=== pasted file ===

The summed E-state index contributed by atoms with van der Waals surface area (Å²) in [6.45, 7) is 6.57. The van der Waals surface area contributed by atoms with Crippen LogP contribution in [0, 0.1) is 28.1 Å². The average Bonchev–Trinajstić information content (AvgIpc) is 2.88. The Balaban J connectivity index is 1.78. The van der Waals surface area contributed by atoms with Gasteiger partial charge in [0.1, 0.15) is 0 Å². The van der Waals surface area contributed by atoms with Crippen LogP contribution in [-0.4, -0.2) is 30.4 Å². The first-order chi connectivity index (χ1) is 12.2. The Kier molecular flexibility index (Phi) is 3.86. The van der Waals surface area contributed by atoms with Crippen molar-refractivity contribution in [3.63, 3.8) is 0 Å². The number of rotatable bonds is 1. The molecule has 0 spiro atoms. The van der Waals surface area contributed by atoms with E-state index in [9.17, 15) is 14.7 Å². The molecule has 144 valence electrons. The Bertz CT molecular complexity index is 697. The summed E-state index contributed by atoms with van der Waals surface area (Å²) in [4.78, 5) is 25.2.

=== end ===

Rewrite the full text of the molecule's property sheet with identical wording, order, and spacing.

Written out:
The summed E-state index contributed by atoms with van der Waals surface area (Å²) in [6.45, 7) is 6.57. The van der Waals surface area contributed by atoms with Crippen LogP contribution in [0, 0.1) is 28.1 Å². The average Bonchev–Trinajstić information content (AvgIpc) is 2.88. The Balaban J connectivity index is 1.78. The van der Waals surface area contributed by atoms with Gasteiger partial charge in [0.1, 0.15) is 0 Å². The van der Waals surface area contributed by atoms with Crippen LogP contribution in [-0.4, -0.2) is 30.4 Å². The first-order chi connectivity index (χ1) is 12.2. The Kier molecular flexibility index (Phi) is 3.86. The van der Waals surface area contributed by atoms with Crippen molar-refractivity contribution in [3.63, 3.8) is 0 Å². The number of rotatable bonds is 1. The molecule has 0 spiro atoms. The van der Waals surface area contributed by atoms with E-state index in [9.17, 15) is 14.7 Å². The molecule has 144 valence electrons. The Bertz CT molecular complexity index is 697. The summed E-state index contributed by atoms with van der Waals surface area (Å²) in [4.78, 5) is 25.2.